Ethiopian prime minister, seeking to boost relations, begins first visit to Egypt

Hagar Omran
3 Min Read
New Ethiopian Prime Minister Abiy Ahmed reacts during his rally in Ambo, about 120km west of Addis Ababa, Ethiopia, on April 11, 2018. / AFP PHOTO / Zacharias Abubeker (Photo credit should read ZACHARIAS ABUBEKER/AFP/Getty Images)

Ethiopian Prime Minister Abiy Ahmed started a two-day visit to Egypt on Saturday, said Ethiopian Ambassador to Egypt Taye Atske-Selassie Amde, adding that the prime minister will hold a high-level meeting with Egyptian President Abdel Fattah Al-Sisi and other Egyptian officials.

Amde told Daily News Egypt that the Ethiopian prime minister’s visit will take Egypt’s relations to the highest level, noting, “the prime minister is still new to his office and has chosen Egypt to visit, which is a sign of the longstanding relations with Egypt.”

Ethiopian Minister of Water, Irrigation, and Electricity Seleshi Bekele also arrived in Cairo on Saturday, heading an Ethiopian delegation visiting Egypt to discuss bilateral cooperation between Egypt and Ethiopia, as well as the issue of the Grand Ethiopian Renaissance Dam (GERD).

During his visit to Egypt, Bekele is set to meet Egyptian officials from the Ministry of Irrigation and Water Resources to review the preparations of the upcoming nine-party meeting of the ministers of foreign affairs, water, and heads of intelligence of Egypt, Sudan, and Ethiopia. The meeting will be held on 18 June in Cairo.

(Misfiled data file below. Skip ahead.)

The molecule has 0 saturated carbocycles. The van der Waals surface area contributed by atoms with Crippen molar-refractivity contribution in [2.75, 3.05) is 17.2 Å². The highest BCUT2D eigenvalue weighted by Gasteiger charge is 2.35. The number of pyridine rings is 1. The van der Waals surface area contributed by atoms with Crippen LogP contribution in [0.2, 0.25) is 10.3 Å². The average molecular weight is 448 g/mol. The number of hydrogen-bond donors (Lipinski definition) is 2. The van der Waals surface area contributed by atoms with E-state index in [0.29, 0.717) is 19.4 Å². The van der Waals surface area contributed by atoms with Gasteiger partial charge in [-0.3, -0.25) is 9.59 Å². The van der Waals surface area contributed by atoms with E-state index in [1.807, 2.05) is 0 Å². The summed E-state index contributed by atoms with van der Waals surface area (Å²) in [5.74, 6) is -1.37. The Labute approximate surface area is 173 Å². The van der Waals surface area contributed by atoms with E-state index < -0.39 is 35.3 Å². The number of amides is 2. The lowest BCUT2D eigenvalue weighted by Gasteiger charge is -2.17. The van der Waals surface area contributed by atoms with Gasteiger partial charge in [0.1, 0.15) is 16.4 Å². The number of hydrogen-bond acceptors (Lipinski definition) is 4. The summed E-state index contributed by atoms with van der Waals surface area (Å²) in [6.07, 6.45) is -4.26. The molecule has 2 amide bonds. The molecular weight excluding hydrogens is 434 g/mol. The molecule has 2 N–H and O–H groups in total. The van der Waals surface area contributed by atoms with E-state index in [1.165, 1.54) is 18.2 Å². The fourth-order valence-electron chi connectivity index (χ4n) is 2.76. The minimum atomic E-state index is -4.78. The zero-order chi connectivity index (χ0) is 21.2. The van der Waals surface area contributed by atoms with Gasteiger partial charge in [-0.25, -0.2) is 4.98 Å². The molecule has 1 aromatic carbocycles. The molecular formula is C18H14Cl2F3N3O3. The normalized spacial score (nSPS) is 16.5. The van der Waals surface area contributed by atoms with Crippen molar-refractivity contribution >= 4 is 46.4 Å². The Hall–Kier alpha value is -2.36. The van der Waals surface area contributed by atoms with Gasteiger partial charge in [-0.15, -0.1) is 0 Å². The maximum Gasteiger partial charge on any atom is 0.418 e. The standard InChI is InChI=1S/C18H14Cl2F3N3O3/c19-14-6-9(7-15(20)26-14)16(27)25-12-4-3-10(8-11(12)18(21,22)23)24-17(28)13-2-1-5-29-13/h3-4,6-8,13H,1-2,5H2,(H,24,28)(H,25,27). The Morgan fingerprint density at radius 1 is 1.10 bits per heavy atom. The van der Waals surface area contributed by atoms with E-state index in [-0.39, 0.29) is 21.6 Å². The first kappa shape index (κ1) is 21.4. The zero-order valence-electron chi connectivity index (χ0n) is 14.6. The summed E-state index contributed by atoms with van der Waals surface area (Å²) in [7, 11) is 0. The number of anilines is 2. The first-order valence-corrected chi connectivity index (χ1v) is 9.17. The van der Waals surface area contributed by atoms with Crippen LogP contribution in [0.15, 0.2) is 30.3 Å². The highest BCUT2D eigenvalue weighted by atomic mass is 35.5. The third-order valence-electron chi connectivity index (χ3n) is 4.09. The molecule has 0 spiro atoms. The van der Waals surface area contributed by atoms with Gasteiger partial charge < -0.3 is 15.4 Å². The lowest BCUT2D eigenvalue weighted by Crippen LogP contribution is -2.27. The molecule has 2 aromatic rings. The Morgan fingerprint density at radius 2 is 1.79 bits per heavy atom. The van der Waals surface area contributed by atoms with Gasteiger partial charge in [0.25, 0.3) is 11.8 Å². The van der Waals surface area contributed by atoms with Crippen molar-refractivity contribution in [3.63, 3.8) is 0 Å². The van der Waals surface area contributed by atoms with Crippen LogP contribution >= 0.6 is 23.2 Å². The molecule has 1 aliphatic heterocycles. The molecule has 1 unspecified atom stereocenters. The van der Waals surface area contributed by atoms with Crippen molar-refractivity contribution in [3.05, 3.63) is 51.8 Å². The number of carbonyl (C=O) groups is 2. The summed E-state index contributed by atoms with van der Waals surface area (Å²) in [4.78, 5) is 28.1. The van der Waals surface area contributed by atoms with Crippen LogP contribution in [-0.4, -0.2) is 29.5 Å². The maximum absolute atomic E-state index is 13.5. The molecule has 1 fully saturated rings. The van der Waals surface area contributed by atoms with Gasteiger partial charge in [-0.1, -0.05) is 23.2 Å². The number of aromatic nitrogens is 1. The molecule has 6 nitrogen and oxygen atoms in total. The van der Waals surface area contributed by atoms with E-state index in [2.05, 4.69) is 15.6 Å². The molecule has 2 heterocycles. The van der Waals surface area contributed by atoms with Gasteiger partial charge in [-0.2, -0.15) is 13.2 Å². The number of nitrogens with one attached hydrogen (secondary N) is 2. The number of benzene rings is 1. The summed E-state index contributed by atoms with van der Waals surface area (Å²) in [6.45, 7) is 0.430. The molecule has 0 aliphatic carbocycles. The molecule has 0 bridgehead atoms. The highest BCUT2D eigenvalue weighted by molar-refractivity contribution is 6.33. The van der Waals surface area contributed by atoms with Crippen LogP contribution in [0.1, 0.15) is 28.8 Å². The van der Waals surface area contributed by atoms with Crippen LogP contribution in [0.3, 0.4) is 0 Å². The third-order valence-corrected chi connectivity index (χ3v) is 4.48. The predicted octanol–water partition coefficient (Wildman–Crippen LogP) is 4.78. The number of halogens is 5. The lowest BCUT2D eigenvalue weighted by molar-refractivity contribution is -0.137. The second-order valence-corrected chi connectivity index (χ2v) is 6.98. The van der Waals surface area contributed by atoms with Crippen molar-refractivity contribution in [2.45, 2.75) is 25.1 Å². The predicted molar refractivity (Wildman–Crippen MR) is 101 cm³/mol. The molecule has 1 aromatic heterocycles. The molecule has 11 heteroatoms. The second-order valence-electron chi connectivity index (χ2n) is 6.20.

In their past meeting last month in the Ethiopian capital Addis Ababa, the officials of the three countries agreed on establishing the Tripartite Infrastructure Fund to provide suggestions for joint infrastructure and development projects in the three nations, in line with the directives of the leaders of the three states in their expected meeting in Sharm El-Sheikh.

They also agreed on establishing an independent scientific research study group of the three countries to discuss ways of boosting the level of cooperation among them regarding the GERD, as well as discussing various scenarios related to the filling and operation rules of the GERD in accordance with the principle of equitable and reasonable utilisation of shared water resources, and to prevent causing harm to each party.  

The past several weeks witnessed tensions between Egypt and Ethiopia over the GERD and the Draft Inception Report. Egypt garbours fears that the GERD could affect its historic share of Nile water. The dam, formerly known as the Millennium Dam, is under construction in the Benishangul-Gumuz region of Ethiopia on the Blue Nile River.

Construction of the dam started in April 2011. However, Egypt has expressed concerns that the construction of the dam could negatively affect its historic Nile water share of 55bn square metres, which it has had access to since a1959 agreement with Sudan.

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